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Indigenous Culture and Tourism - BCI

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Indigenous Culture and Tourism - BCI
Indigenous Culture and
Tourism
Case Study: Australia
We all want to travel, right?
• When people travel, what are the reasons
they choose a certain destination?
• How could Indigenous
populations be impacted
by tourism?
Aboriginal Communities
• Many Aboriginal communities experience
a variety of social problems caused be a
lack of educational opportunities, low
employment rates, and inadequate health
care.
• Indigenous-based tourism is one way in
which Aboriginal peoples can be
empowered and their communities can
gain economic independence.
• This can be both positive and negative…
Cultural Commodification
• Commodification (or commoditization) is the
transformation of goods and services (or things
that may not normally be regarded as goods or
services) into a commodity.
• When we apply this to a culture, it means that
parts of the culture; artefacts, clothing, dance,
music, folklore, architecture, heritage and
geographic landscapes; are being packaged and
offered for sale.
Loss of Culture
• Many indigenous cultures feel that they
suffer a form of culture loss because they
do not control the commodification of their
culture through tourism.
• Culture can be seen as a form of
intellectual property… meaning that it is
owned by an individual or group, and noone has the right to take or use it without
the permission of the owners.
• This means that tourism that is focussed
around, and profits from, indigenous
cultures without their consent or approval
could be theft (financial and intellectual)
and can also be very offensive.
• Interactions with dominant cultures also
means the spread of dominant values and
beliefs, some of which may contradict the
values of the indigenous group and cause
conflict within the culture.
Reduction of Culture
• They also run the risk of reducing their
culture to a single element – the feasts
and fashion phenomenon.
Loss of Land
• Another concern is when tourist industries
hamper indigenous culture’s ability to carry
on their way of life.
• For example, In 2002, the Botswana Bushmen were
forcibly expelled from the Central Kalahari Game
Reserve (CKGR), part of their traditional ancestral lands
and essential to maintaining a sustainable lifestyle. This
area sees huge revenues from Eco-tourism and safaris.
After going to court, their land was reinstated in 2006.
Despite the court ruling, the government has since
banned them from accessing a borehole, which they rely
on for water.
Environment
• With an increase in
tourists, comes an
increase in garbage,
pollution, resource use,
infrastructure
development, etc., all of
which can upset the
balance between humans
and environment and
could potentially affect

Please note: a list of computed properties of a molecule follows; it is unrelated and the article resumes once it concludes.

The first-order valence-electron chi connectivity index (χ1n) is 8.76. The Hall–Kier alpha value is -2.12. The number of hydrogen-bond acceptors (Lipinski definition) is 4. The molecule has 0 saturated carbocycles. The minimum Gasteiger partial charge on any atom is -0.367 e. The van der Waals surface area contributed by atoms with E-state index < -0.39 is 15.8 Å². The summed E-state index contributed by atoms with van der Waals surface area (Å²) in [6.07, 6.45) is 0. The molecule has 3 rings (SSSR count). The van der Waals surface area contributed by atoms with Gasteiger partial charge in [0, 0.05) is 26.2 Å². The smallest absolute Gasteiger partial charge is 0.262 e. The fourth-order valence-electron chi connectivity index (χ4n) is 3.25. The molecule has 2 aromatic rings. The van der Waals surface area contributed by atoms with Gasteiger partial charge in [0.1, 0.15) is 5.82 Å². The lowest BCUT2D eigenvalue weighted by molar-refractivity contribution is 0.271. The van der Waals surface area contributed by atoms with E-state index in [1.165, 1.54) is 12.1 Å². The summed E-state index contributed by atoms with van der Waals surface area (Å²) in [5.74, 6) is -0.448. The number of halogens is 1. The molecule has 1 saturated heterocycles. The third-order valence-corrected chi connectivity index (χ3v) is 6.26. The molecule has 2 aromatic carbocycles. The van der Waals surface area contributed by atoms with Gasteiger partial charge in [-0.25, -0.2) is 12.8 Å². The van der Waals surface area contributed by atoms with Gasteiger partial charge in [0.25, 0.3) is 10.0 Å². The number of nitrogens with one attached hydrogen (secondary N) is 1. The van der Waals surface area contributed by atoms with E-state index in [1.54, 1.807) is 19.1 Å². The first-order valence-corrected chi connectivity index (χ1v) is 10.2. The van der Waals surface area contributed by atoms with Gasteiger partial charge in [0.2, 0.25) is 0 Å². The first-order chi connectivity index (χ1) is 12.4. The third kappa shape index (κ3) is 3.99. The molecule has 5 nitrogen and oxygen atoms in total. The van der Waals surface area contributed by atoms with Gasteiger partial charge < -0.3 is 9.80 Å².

indigenous people in a
negative way.
Promotes Sustainability
• It can be a positive, however, if it takes
place on their own terms, serves their
interests and promotes the image they
wish to share about themselves and their
culture.
• Many cultures want to share and interact
with other groups, but few want to be just
a sideshow attraction.
Eco-Tourism
• Ideally, ecotourism satisfies several general
criteria, including the conservation of biological
diversity and cultural diversity through
ecosystem protection, promotion of sustainable
use of biodiversity, share of social-economic
benefits with local communities through
informed consent and participation, increase in
environmental and cultural knowledge,
affordability and reduced waste, and
minimization of its own environmental impact.
Sharing Knowledge
• It can also be an important way for
indigenous cultures to share their way of
life and traditional knowledge.
• This could be a way for us to understand
alternative ways of living in the world that
are more environmentally sustainable.
Reconnection Opportunity
• Tourism can be an avenue for nonAboriginal people to experience and come
to understand Aboriginal culture and
beliefs.
• Through tourist ventures, Aboriginal
communities can continue their drive
towards self-determination.
Indigenous Tourism in Australia
• 80% of international tourists to Australia
indicate that they are interested in
experiencing Aboriginal-based attractions
and learning about art, religion and
traditions.
• However, only 37% of tourists leave
Australia without having experienced
Aboriginal culture.
Aboriginal Tourism
• The Aboriginal tourism industry generates
about $5million/year.
• Aboriginal arts and crafts account for
another $200million/year.
Current Tourist Sites
Uluru and Kata Tjuta
• Originally known as Ayers Rock and The
Olgas.
• National Park was established in 1950 and
in 1985 it was returned to its traditional
owners, the Anangu.
• The Anangu now lease the park back to
the National Park Service.
• Jointly managed by federal government
and Anangu people.
Climbing Uluru
• Climbing Uluru is an established tourist
tradition.
• Over 350,000 people visit the park each
year and 20% of them climb the rock.
• The route to the top of this 345metre
monolith is 1.5 km long.
• It is a dangerous climb with an average of
10 deaths/year.
Sacred Site
• Uluru is a sacred site of the Anangu
people.
• The site contains tracks of the journeys of
the ancestors.
• Some of the ancestors remain a part of
these tracks.
• The Anangu people ask tourists not to
climb the rock and affect the sacredness
of the site.
To climb or not to climb?
• Would you climb Uluru if you visited the
park? Why or why not?
• Brainstorm ways that people could make
tourism more culturally sensitive and
improve the sustainability for indigenous
groups.
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